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This is for us to draft the answer to the question drafted in the related question What shall our canonical question and answer regarding moon hoax conspiracy theories be?. That question is phrased thus (if it is refined I'll update it here):

How do we know the Apollo Moon landings are real?

Since about 1976, conspiracy theories denying the Moon landing and claiming it was all faked have garnered a lot of attention and a large number of believers. As a website devoted to answering questions about space exploration, we receive questions about this idea regularly. We can expect that to continue, given the scale of the argument.

In order to spare the energy of this community by addressing this issue once and for all, can we summarize the numerous reasons why we know the six Apollo missions did indeed land on the Moon and return 18 astronauts to Earth?

One answer under that question has assembled resources for answering this question, and related questions about other assorted space-related conspiracy theories. Here are the ones related to the Moon landing hoax theory, addition:

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    $\begingroup$ I've modified the question a bit. Phrases like "a large number of believers" might be construed as to lend credibility ("other people are doing it too..."). $\endgroup$ – Hobbes Jun 29 '18 at 7:06
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As belief in conspiracy theories is associated with the rejection of science, it is likely that this answer will be rejected by many at the outset. If you doubt the reliability of science, perhaps you should check out this NPR article. Please note that it is an opinion piece. The author Alva Noë is a professor of philosophy at UC Berkeley, not a journalist. Use your own reasoning to honestly consider his words.

If it is not the scientific method itself that you distrust, but the "scientific establishment", then you should consider the way science works. All papers are subject to review, all results are expected to be repeatable and independently verified. Individuals can and have created independent groups to ensure the integrity of their work. If there is not a significant group of scientists with expertise in a particular domain that reject a conclusion from that domain, then it would be prudent to provisionally accept that conclusion.

How, indeed, can we believe that anything we did not personally witness, did in fact happen?

That's a trick question...critical thinkers don't have to "believe" anything. As paleoanthropologist Dr. Briana Pobiner (quoted here by Adam Blankenbicker) replied when asked "You believe in evolution, right?" -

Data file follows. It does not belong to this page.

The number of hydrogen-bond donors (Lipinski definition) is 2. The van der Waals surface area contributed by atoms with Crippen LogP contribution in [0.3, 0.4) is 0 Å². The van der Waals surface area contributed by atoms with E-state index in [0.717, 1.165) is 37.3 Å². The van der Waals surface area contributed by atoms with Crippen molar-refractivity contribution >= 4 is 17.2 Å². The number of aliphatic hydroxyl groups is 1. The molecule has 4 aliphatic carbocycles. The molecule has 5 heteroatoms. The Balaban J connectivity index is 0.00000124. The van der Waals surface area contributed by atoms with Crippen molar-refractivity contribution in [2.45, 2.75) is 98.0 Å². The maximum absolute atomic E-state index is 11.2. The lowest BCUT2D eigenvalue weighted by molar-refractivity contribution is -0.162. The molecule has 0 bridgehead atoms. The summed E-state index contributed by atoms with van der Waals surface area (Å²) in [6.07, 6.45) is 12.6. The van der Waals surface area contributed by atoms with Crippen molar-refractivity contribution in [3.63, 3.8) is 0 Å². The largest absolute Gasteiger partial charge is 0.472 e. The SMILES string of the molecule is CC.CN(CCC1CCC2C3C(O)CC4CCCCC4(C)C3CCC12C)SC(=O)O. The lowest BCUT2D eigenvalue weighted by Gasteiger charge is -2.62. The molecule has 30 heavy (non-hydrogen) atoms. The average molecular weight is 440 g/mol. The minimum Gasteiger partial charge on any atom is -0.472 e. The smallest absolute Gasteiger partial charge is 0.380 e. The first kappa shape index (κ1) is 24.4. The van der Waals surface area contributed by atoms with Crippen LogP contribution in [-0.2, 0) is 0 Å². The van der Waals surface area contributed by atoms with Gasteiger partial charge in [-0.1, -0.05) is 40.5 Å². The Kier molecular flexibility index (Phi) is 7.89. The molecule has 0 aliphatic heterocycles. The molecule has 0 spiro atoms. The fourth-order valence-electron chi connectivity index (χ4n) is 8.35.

"I don't believe in evolution - I accept the evidence for evolution."

The believing isn’t what makes evolution true or not, it’s that there is evidence that supports it.

One of the obstacles to belief in any space enterprise is belief in a flat earth. Those who believe in a flat earth are aware of the idea of orbits and of images returned from space of the globe. Because of this, they assert that NASA must have faked the moon landing, as they reason the whole space enterprise must be a conspiracy to begin with.

However, since we accept science, it is easy to dismiss the possibility of a flat earth. First of all, for the dedicated and resourceful, it is possible to fly around the Earth without stopping. This may be prohibitive for the average reader, but as we discussed above, we don't have to personally witness something to accept the evidence for it. If you're interested in the evidence for a round earth, Moriel Schottlender provides a good summary on her site SmarterThanThat.

There are many reasons we know the Apollo missions landed on the Moon and returned. Here is a list summarizing the main ones:

1. The science of space rocketry is sound.

For the layman, a common area of confusion is how rockets work in space with nothing to push against. However, the scientific principle for why this works has been understood for a long time (Newton's third law). For more information see:

Some have heard that there was scientific skepticism prior to the launch of Sputnik, but this was rooted not in doubt of Newton's laws but in concerns of the financial viability of the enterprise:

How widespread was the notion that space travel was impossible prior to the successful launch of Sputnik 1? - History Stack Exchange

2. It is clear that humans have been to space.

The International Space Station can be viewed by amateurs from the ground. With dedication, astronauts can even be spotted on spacewalks:

How would one go about proving humans have really been to outer space? - Space Exploration Stack Exchange

That said, some are willing to believe we can go to space today, but doubt the possibility of what was accomplished in the Apollo era. That leads us to...

3. There is a wealth of third-party evidence for the Apollo Moon landings.

The Soviet Union, Japan, China, and India have all, independently of NASA, verified the Moon landings. Wikipedia has a convenient collection of this third-party evidence. The Wikipedia article is well-sourced, and thus acts as a repository of information that has been gathered from places such as JAXA's website, an Indian academic journal of research, and Xinhua News Agency. It is beyond belief that there could be a conspiracy this vast to maintain a fake moon landing story. There could not even be a reasonable collective motivation. China aspires to land a manned expedition on the Moon, and they would love to one day have the opportunity to claim that they were truly the first; yet even China affirms the account of the Apollo expeditions.

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